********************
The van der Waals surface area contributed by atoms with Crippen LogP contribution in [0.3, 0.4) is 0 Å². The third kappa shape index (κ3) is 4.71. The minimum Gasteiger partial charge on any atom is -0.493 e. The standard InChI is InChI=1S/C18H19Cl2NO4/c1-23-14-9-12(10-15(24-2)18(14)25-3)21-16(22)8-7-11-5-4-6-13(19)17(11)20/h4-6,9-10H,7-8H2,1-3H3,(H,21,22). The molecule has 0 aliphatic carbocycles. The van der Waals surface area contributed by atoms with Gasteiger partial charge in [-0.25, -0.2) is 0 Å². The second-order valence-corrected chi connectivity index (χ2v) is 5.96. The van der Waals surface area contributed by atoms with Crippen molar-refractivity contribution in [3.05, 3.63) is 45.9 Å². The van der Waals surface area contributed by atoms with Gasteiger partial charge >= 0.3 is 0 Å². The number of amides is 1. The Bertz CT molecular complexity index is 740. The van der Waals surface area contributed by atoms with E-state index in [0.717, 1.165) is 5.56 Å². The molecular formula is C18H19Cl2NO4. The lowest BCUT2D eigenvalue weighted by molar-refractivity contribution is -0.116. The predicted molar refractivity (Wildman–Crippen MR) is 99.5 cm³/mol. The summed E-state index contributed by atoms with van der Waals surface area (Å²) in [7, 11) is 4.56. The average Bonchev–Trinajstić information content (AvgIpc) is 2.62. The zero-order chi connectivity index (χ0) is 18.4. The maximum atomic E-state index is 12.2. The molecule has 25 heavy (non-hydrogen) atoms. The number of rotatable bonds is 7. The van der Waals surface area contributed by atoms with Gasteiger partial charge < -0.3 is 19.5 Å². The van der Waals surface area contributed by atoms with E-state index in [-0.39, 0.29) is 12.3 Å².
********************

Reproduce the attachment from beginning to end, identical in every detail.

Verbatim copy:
The van der Waals surface area contributed by atoms with Crippen LogP contribution in [0.3, 0.4) is 0 Å². The third kappa shape index (κ3) is 4.71. The minimum Gasteiger partial charge on any atom is -0.493 e. The standard InChI is InChI=1S/C18H19Cl2NO4/c1-23-14-9-12(10-15(24-2)18(14)25-3)21-16(22)8-7-11-5-4-6-13(19)17(11)20/h4-6,9-10H,7-8H2,1-3H3,(H,21,22). The molecule has 0 aliphatic carbocycles. The van der Waals surface area contributed by atoms with Gasteiger partial charge in [-0.25, -0.2) is 0 Å². The second-order valence-corrected chi connectivity index (χ2v) is 5.96. The van der Waals surface area contributed by atoms with Crippen molar-refractivity contribution in [3.05, 3.63) is 45.9 Å². The van der Waals surface area contributed by atoms with Gasteiger partial charge >= 0.3 is 0 Å². The number of amides is 1. The Bertz CT molecular complexity index is 740. The van der Waals surface area contributed by atoms with E-state index in [0.717, 1.165) is 5.56 Å². The molecular formula is C18H19Cl2NO4. The lowest BCUT2D eigenvalue weighted by molar-refractivity contribution is -0.116. The predicted molar refractivity (Wildman–Crippen MR) is 99.5 cm³/mol. The summed E-state index contributed by atoms with van der Waals surface area (Å²) in [7, 11) is 4.56. The average Bonchev–Trinajstić information content (AvgIpc) is 2.62. The zero-order chi connectivity index (χ0) is 18.4. The maximum atomic E-state index is 12.2. The molecule has 25 heavy (non-hydrogen) atoms. The number of rotatable bonds is 7. The van der Waals surface area contributed by atoms with Gasteiger partial charge < -0.3 is 19.5 Å². The van der Waals surface area contributed by atoms with E-state index in [-0.39, 0.29) is 12.3 Å².